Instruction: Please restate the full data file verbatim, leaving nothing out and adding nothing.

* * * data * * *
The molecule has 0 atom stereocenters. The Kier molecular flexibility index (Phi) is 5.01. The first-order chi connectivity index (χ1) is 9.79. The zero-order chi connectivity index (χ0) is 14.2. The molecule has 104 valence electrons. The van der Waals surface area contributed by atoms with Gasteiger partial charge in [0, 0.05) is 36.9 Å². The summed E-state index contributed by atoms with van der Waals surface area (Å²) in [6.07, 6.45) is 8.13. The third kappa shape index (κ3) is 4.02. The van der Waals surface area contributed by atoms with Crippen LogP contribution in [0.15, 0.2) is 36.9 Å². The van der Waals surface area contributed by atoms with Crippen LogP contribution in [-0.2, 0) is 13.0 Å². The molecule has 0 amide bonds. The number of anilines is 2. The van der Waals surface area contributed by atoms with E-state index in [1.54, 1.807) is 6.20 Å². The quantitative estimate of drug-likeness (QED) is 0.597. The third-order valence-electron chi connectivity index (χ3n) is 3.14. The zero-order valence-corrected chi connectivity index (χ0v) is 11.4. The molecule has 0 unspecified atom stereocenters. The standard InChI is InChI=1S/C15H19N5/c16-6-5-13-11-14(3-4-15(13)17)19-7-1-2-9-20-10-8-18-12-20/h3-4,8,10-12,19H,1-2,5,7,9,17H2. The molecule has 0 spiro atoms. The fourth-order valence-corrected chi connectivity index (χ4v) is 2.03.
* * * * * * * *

The molecule has 0 atom stereocenters. The Kier molecular flexibility index (Phi) is 5.01. The first-order chi connectivity index (χ1) is 9.79. The zero-order chi connectivity index (χ0) is 14.2. The molecule has 104 valence electrons. The van der Waals surface area contributed by atoms with Gasteiger partial charge in [0, 0.05) is 36.9 Å². The summed E-state index contributed by atoms with van der Waals surface area (Å²) in [6.07, 6.45) is 8.13. The third kappa shape index (κ3) is 4.02. The van der Waals surface area contributed by atoms with Crippen LogP contribution in [0.15, 0.2) is 36.9 Å². The van der Waals surface area contributed by atoms with Crippen LogP contribution in [-0.2, 0) is 13.0 Å². The molecule has 0 amide bonds. The number of anilines is 2. The van der Waals surface area contributed by atoms with E-state index in [1.54, 1.807) is 6.20 Å². The quantitative estimate of drug-likeness (QED) is 0.597. The third-order valence-electron chi connectivity index (χ3n) is 3.14. The zero-order valence-corrected chi connectivity index (χ0v) is 11.4. The molecule has 0 unspecified atom stereocenters. The standard InChI is InChI=1S/C15H19N5/c16-6-5-13-11-14(3-4-15(13)17)19-7-1-2-9-20-10-8-18-12-20/h3-4,8,10-12,19H,1-2,5,7,9,17H2. The molecule has 0 spiro atoms. The fourth-order valence-corrected chi connectivity index (χ4v) is 2.03.